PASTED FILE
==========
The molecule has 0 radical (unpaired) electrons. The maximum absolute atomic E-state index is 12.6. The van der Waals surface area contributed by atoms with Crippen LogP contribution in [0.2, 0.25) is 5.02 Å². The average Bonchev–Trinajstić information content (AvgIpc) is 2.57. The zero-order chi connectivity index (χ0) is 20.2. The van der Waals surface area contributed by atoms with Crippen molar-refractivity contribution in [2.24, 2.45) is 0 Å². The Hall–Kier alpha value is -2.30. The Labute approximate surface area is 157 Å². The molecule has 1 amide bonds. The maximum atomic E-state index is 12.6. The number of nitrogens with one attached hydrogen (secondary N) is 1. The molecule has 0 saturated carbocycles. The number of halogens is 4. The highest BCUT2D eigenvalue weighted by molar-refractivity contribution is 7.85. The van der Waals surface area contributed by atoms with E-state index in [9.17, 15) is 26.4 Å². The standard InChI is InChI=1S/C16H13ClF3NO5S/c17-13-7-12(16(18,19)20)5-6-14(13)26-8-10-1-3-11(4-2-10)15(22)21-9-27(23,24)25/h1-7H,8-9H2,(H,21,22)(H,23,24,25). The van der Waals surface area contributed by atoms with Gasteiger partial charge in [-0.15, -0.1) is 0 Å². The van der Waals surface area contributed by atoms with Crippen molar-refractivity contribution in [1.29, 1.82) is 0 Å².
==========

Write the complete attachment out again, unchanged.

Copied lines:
The molecule has 0 radical (unpaired) electrons. The maximum absolute atomic E-state index is 12.6. The van der Waals surface area contributed by atoms with Crippen LogP contribution in [0.2, 0.25) is 5.02 Å². The average Bonchev–Trinajstić information content (AvgIpc) is 2.57. The zero-order chi connectivity index (χ0) is 20.2. The van der Waals surface area contributed by atoms with Crippen molar-refractivity contribution in [2.24, 2.45) is 0 Å². The Hall–Kier alpha value is -2.30. The Labute approximate surface area is 157 Å². The molecule has 1 amide bonds. The maximum atomic E-state index is 12.6. The number of nitrogens with one attached hydrogen (secondary N) is 1. The molecule has 0 saturated carbocycles. The number of halogens is 4. The highest BCUT2D eigenvalue weighted by molar-refractivity contribution is 7.85. The van der Waals surface area contributed by atoms with E-state index in [9.17, 15) is 26.4 Å². The standard InChI is InChI=1S/C16H13ClF3NO5S/c17-13-7-12(16(18,19)20)5-6-14(13)26-8-10-1-3-11(4-2-10)15(22)21-9-27(23,24)25/h1-7H,8-9H2,(H,21,22)(H,23,24,25). The van der Waals surface area contributed by atoms with Gasteiger partial charge in [-0.15, -0.1) is 0 Å². The van der Waals surface area contributed by atoms with Crippen molar-refractivity contribution in [1.29, 1.82) is 0 Å².